US church urged to transform image after sex scandal

By Jill Serjeant

LOS ANGELES - Pope Benedict's representative in the United States today urged Catholic bishops to transform the reputation of a church still tarnished by the nationwide paedophile priest scandal.

Archbishop Pietro Sambi, the new apostolic nuncio, or papal ambassador, to the United States, told the US Conference of Catholic Bishops he was saddened that the church was best known for a scandal involving abusive priests and complicit bishops. But he did not suggest specific ways to improve the church's image.

"It cannot be that the church in the United States is known for a sex scandal," Sambi told some 300 bishops and cardinals assembled for their biannual meeting.

"There are many positive aspects of the church in America that have to be known. Individually, and as a body, we have to transform this situation of suffering and pain into a occasion for resurrection," Sambi added.

The abuse scandal erupted in Boston in 2002 and has spread to almost every Catholic diocese in the nation.

Several priests have been prosecuted, multimillion dollar payouts have been made to scores of paedophile victims and church files revealed that some bishops repeatedly transferred priests accused of abusing minors to other parishes rather than reporting them to police.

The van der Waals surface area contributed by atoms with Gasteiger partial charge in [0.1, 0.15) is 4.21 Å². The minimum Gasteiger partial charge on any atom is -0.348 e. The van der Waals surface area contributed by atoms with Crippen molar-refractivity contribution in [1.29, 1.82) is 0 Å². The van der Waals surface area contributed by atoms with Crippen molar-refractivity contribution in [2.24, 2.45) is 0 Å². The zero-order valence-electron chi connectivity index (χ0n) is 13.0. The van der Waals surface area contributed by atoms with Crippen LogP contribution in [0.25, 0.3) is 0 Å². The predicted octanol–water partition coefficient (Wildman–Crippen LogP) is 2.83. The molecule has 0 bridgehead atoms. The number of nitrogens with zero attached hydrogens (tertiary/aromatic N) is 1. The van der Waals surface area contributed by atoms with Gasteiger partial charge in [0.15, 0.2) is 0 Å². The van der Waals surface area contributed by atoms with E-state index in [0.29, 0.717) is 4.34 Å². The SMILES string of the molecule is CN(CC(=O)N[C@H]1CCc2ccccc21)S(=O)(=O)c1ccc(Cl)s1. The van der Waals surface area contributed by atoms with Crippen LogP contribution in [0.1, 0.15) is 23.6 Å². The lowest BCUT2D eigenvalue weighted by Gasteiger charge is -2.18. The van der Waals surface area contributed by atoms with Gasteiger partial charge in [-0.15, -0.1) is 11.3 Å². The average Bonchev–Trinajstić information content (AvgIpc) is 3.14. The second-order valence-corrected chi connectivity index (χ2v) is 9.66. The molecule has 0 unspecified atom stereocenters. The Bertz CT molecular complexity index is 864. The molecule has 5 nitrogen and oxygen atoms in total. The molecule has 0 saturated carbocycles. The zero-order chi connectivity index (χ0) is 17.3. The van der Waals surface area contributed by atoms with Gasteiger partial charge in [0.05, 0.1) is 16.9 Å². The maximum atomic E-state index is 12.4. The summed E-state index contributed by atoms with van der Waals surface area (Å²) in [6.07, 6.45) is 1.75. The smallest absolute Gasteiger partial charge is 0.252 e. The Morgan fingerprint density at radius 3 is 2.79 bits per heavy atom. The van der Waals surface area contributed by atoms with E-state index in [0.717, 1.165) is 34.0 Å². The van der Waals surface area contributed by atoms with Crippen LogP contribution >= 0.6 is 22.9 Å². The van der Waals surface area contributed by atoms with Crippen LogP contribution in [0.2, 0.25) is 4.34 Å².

The 2002 bishops conference pledged a "no tolerance" policy for priests guilty of sexual abuse. The scandal was not on the agenda for this year's three-day meeting in Los Angeles.

The victim support group Survivors Network of Those Abused by Priests planned a demonstration outside the venue calling for the ouster of Cardinal Francis George of Chicago. George, who was accused of shielding a priest accused of sex abuse as recently as last year, accepted blame for the case in February but has not stepped down.

The group also released a letter it had delivered to Sambi expressing disappointment in the US bishops' response to the sex abuse and cover-up scandal.

"Much of what they tout as reforms we see as public relations," the letter said.

Bishop Gerald Kicanas of Tucson, Arizona, told reporters that screening was now in place for those who work in the church and men training to be priests.

"Archbishop Sambi mentioned this is something we cannot put aside, but that we not see this as all that defines the mission of the church in the United States," Kicanas said.

Sambi urged the bishops to work on proclaiming Christ's teachings, adding jovially, "I think the United States and the church in the United States have something more precious than Coca-Cola or Marlboro cigarettes to bring to the world."


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